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Nelson Bay, Australia

Lowry M.,Port Stephens Research Center | Folpp H.,Port Stephens Research Center | Gregson M.,Port Stephens Research Center
Fisheries Research | Year: 2011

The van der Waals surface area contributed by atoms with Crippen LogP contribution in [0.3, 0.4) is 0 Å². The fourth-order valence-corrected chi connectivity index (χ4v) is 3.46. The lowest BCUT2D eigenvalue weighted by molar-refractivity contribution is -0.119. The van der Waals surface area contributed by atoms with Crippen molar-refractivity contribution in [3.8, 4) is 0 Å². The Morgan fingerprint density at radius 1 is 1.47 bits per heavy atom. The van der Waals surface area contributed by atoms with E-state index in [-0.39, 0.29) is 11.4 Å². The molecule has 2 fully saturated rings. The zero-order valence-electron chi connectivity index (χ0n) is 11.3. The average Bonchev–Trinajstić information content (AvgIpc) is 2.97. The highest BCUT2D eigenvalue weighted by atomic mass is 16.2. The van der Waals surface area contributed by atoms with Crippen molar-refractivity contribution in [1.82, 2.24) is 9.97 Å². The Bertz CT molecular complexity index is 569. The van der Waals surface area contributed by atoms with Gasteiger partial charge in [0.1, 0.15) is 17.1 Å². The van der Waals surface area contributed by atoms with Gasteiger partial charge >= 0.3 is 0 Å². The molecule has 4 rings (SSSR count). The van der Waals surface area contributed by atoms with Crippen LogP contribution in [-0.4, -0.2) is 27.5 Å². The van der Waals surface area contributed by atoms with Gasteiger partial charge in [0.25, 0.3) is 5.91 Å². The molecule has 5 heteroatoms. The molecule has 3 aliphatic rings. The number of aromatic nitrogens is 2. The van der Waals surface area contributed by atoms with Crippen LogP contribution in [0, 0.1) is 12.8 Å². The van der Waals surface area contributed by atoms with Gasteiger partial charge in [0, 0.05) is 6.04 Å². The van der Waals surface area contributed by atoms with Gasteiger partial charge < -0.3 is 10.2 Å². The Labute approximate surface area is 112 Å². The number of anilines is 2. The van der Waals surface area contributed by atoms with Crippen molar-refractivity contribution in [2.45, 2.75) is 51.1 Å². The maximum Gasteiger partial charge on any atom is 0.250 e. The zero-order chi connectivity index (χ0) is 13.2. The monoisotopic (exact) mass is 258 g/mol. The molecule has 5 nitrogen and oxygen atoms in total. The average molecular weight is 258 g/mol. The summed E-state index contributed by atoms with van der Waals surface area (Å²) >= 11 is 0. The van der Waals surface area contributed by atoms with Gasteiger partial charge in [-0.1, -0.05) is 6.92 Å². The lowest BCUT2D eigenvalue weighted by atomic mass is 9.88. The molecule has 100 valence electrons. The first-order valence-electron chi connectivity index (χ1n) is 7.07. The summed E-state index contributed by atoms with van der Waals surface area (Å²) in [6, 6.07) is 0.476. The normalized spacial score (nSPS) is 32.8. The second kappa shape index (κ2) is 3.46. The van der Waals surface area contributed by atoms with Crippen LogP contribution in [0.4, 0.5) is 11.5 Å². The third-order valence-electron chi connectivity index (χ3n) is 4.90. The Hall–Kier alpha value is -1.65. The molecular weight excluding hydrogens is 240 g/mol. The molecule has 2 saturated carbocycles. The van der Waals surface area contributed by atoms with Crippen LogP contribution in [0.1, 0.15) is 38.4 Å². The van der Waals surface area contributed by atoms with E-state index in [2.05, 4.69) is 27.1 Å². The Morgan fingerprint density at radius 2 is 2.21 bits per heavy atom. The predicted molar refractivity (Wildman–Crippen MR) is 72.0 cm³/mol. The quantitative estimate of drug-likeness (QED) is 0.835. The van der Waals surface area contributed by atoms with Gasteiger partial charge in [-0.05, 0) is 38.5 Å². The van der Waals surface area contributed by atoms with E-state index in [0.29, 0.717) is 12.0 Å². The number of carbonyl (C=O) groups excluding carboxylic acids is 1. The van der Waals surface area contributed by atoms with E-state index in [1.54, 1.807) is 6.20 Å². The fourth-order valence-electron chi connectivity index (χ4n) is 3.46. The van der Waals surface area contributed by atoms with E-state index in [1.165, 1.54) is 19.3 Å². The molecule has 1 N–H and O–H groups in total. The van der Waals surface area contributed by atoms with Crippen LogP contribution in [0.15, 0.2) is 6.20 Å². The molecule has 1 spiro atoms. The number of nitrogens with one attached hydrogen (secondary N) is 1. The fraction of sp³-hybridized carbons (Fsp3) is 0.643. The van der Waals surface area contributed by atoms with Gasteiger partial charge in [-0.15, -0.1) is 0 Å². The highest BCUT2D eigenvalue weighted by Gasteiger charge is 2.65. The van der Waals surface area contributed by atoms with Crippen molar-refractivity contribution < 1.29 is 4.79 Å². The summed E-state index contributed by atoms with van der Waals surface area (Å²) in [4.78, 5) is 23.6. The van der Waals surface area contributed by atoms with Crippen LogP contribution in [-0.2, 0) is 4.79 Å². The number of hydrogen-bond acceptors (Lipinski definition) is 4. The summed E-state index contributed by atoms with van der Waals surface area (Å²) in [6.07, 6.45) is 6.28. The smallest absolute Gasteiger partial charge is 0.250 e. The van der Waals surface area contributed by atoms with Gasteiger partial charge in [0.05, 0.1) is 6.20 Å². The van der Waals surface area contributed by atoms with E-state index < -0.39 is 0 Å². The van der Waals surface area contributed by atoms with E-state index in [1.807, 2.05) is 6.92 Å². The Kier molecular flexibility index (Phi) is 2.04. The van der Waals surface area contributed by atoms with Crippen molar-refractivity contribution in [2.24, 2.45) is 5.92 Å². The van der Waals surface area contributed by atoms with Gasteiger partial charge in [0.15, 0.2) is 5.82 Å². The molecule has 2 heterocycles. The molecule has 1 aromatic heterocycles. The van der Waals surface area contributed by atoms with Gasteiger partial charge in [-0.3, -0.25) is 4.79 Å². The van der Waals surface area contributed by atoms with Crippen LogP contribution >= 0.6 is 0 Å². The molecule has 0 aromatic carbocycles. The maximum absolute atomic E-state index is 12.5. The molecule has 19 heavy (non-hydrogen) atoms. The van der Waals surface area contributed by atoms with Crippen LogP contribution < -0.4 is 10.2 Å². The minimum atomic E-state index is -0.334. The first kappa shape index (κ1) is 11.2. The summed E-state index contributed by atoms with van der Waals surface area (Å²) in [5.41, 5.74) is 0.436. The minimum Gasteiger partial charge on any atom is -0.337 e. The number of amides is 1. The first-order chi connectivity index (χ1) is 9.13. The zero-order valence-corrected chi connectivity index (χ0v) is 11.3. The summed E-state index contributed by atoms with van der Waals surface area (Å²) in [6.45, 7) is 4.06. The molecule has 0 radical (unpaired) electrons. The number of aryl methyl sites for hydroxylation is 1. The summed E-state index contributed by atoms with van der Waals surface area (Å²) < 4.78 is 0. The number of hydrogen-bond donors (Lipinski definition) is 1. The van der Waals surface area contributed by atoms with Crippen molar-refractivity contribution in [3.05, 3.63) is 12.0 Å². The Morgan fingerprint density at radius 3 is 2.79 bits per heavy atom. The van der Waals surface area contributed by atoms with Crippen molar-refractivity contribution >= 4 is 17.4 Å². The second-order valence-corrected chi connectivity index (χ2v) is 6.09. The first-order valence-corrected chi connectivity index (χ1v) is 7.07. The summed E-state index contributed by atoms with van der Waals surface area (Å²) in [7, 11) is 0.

This paper describes a solid state memory (SSM) video camera system designed for extended deployment as a remote underwater video device with applications for measuring fish abundance and diversity. The video camera was evaluated in a series of lab-based trials to establish performance parameters (power consumption, data accumulation rates and maximum continuous recording time). The system performed reliably with a mean maximum continuous recording time of 13.3 (±0.3). h. Field trials were carried out to (a) compare results of video parameters, number of species identified (Nsp), maximum number of each species (MaxN) and time at first appearance of each species (TFAP) to a conventional standard definition video system and (b) examine the effect that a reduction in image resolution has on these parameters. Results indicated no significant differences between the standard definition camera and the test system at the highest resolution stetting (640 × 480). However, the total number of species identified by the reader was significantly less at the low resolution setting (176 × 144) and a significant reduction in relative abundance (MaxN) and TFAP were identified for both the mid (320 × 240) and lowest resolution (176 × 144) settings. Results indicate the solid state camera system is useful for extending recording time above that of standard definition cameras. However, there is limited potential to extend deployment times of BRUV systems via a reduction in video resolution without significant compromises to the accuracy and precision of the key indicators for diversity and abundance of fishes. © 2011 Elsevier B.V. Source

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